Due to symptoms such as nyctalopia and photophobia, VSS can largely impact daily life activities, such as driving at night, reading, and using screens [50]. Further symptoms that have previously been reported but that are not included in the definition of VSS are: ‘straight lines moving across the visual field’, ‘water running down a window’ and kaleidoscopes of colours even with eyes open [38]. Some authors have proposed inclusion of these in the clinical criteria, as ‘other persistent positive visual phenomena’ [51].

With regards to demographics, a recent population-based study showed the prevalence of VSS to be between 1.4% and 3.3% [41]. This study included participants unaware of the specific topic of investigation and who did not seek medical attention for their symptoms, therefore implying that a proportion of this population was not affected by symptoms in their day-to-day life [52]. VSS also shows phenotypic homogeneity across geographical areas [53].

The disorder usually starts in early life, and there seems to be no gender imbalance, much unlike migraine [43]. Nevertheless, women report higher intensity of VSS symptoms [50]. Approximately 40% of patients report symptoms for as long as they can remember, and triggers for symptom onset are often unidentifiable [43,53]. In a recent retrospective case series, however, around 40% of patients developed VS. abruptly after a perceived inciting event. Traumatic brain injury (TBI) was the most frequent of these, with VS occurring in concomitance with daily headaches and post-concussive symptoms [45]. With no optimal therapeutic approach currently available, primary cases of visual snow tend to remain stable over time.

Environmental factors that worsen visual snow are manifold, including low-light conditions, harsh artificial light, bright sunlight, and darkness [50]. Indoor and fluorescent lights may have a worse effect on symptoms when compared with natural outdoor lighting [48]. Frequently reported individual factors related to worsening include the following: fatigue, anxiety, alcohol consumption, inadequate sleep, exercise, caffeine, and screen use [45,50].

Aside from the frequent association with migraine, VSS patients often experience the non-visual sensory symptom of tinnitus (up to 70% of VSS cases [43]), usually described as high-pitched and continuous. Both migraine and tinnitus have been independently associated with a more severe presentation of VSS [43]. Patients might also experience somatosensory symptoms, or even tremor and balance problems [54]. Psychiatric comorbidity—with symptoms such as anxiety, depression, depersonalization, fatigue, poor sleep—is also common and further impacts quality of life. Depersonalisation, in particular, relates to increased severity of VSS symptoms and seems to be an intrinsic characteristic of the disorder rather than secondary to the disability caused by the symptoms [50].

Figure 3. Diagnostic algorithm for visual symptoms of new onset in a patient with concomitant migraine.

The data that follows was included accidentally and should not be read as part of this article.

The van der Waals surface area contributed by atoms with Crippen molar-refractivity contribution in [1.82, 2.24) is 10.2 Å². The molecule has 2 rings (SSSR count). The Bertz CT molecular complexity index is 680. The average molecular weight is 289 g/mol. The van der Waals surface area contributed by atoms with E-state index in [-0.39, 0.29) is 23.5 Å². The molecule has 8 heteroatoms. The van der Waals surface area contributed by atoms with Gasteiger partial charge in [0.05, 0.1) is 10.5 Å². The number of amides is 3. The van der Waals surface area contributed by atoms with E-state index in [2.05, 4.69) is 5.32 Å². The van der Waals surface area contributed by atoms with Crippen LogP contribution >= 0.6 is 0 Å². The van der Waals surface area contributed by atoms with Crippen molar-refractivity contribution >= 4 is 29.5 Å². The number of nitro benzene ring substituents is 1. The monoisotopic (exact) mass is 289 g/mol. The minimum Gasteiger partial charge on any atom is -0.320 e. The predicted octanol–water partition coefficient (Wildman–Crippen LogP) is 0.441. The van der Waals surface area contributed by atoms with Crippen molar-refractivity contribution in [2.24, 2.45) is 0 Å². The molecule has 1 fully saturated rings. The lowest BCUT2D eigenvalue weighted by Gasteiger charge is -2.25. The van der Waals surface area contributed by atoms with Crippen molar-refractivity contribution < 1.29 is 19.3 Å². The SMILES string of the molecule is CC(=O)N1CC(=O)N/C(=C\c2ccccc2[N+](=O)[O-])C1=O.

3.3 Differential Diagnosis of VSS

Diagnosis of VSS requires a careful neuro-ophthalmic history and a thorough investigation of the visual pathway. It has in fact been shown that, although the syndrome is generally benign and primary, it may occasionally present as secondary to other causes [45]. Identifying an inciting event is relevant since these are potentially treatable and tend to have better prognosis compared to spontaneously occurring VSS. Hang et al. suggest some red flags when evaluating possible VSS, including: new-onset visual snow, onset at an older age, intermittent or sudden exacerbation of VS, unilateral or hemifield VS, absence of additional visual disturbances, history of recently discontinued illicit drugs, and additional visual or neurologic changes [68].

Different ancillary exams can be used to exclude secondary causes, but there are no standard guidelines. Vaphiades et al. suggest that for those patients reporting a typical VSS history with normal neuro-ophthalmologic examination, including automated perimetry, other ancillary testing may be unnecessary [69]. Sampatakakis et al. recommend a brain MRI and EEG in all VSS patients with palinopsia, the most common additional symptom, which, as described above, can be associated with potentially severe conditions [52]. The differential diagnosis of visual snow, particularly when onset is rapid, should include bilateral optic neuropathies, such as metanol intoxication, ischemia, Leber optic neuropathy, and folate or B12 deficiency.

Hallucinogen persisting perception disorder (HPPD) can manifest in the visual snow spectrum [43]. This condition is described in the Diagnostic and Statistical Manual of Mental Disorders, Fifth Edition [70] as a re-experiencing of perceptual symptoms, usually visual, and felt during intoxication with a hallucinogenic drug. In HPPD the visual symptoms, which often resemble visual snow, can be unremitting; they can occur with different recreational drugs, including cannabis, ecstasy, lysergic acid diethylamide, and psylocibin [71]. Van Dongen and colleagues studied the association between VSS with migraine and VSS with HPPD, showing that these are phenotypically distinct populations [72]. They hypothesized that HPPD had a different initiation mechanism with respect to ‘primary’ VSS. Both conditions, however, lack good therapeutic options [71].

Finally, as detailed in Table 1, visual snow can be present episodically among the classic visual disturbances of aura, so particular attention should be made in patients who have a background of migraine and a history of visual and non-visual aura in order to appropriately distinguish the two conditions (Figure 2). A diagnostic algorithm for visual disturbances associated with migraine is shown in Figure 3.